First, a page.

✭✭✭✭ | What ShadowsCREDIT: Ellie Kurttz
Is prejudice innate or learned? Is racism okay if everyone is? And is there such thing as racism equality? These are some of the questions that What Shadows evoked, and are still riddling my mind.
In 1968, Enoch Powell made a speech in Birmingham that created a fissure along the street where it was famously delivered and divided a nation with words that scarred those who became a target of it. The Birmingham Rep put on the production of What Shadows and a troubling moment of history was resurfaced.
In the Studio Theatre, real trees had been planted to give the idea of wilderness and lighting cast shadows on the wall for different moments of the play. I found myself staring at them a lot to figure out their purpose, and it dawned on me, halfway through, that the trees were probably the same ones that had witnessed history across the decades that the play was set in. They were the shadows of time.
Cast-wise, each performer was equal in acting craftsmanship. Most actors multipart played different roles showcasing dexterity and natural flair, which contributed to an extremely believable production that took you on a chronological journey of identity. Chris Hannan, the writer of What Shadows, summoned a mixture of feelings in the audience, and without bias, created a story that made the audience ask and debate inwardly how they felt about their own identity: what is natural for human beings to feel? And, is double standards of racism correct?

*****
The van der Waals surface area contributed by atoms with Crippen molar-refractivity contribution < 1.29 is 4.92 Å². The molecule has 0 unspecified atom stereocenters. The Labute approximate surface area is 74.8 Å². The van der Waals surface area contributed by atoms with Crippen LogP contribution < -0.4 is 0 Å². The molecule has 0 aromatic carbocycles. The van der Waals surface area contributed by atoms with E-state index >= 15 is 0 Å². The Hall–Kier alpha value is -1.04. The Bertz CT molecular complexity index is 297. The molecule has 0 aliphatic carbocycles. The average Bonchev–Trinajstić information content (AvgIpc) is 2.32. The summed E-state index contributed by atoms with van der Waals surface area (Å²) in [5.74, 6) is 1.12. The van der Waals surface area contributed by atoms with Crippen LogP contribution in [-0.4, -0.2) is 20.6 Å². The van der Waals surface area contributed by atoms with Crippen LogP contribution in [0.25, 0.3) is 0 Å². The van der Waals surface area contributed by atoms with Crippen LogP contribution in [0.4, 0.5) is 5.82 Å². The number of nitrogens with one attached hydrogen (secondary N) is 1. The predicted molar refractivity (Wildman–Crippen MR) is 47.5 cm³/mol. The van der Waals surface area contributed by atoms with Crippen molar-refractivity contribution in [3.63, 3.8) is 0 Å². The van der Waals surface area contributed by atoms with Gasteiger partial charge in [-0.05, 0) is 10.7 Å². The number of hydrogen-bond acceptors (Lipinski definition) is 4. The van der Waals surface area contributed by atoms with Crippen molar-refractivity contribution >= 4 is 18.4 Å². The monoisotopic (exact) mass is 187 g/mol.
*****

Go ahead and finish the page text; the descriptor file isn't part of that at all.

Ian Mcdiarmid not only looked the part but his physicality, as well as his tone of voice, were uncannily accurate. The power and fragility of Enoch was brought out by Ian in a subliminal way, and it was one of those performances that stunned you and made you feel incredibly glad to have had the opportunity to watch it.
Bríd Brennan played Enoch’s wife, Pamela, and Sofia Nicol, an unrivalled genius of the early 90’s, which were played in a delicate and powerful way. The actor who stood out for me for his passionate, strong and utterly convincing portrayal of the Sultan was Phaldut Sharma. When he begged for his wife, Grace Hughes (Paula Wilcox), to remember him was close to tear-jerking, and the racial divide was felt the strongest when he gave a speech about serving with the Punjabi regiment and in the British Army as well as being a comrade of Enoch’s, and then Enoch’s dismissal and belittling of the sacrifices made by his regiment brought racism home. A superb performance I will never forget.
Paula Wilcox did a sterling job as Grace Hughes, a lady who lost her husband during the war, and embodied, with impeccable skill, a racist resident in Birmingham who sided with Enoch’s views, but when she got to know the Sultan, the racial tension fell away, and left room for love.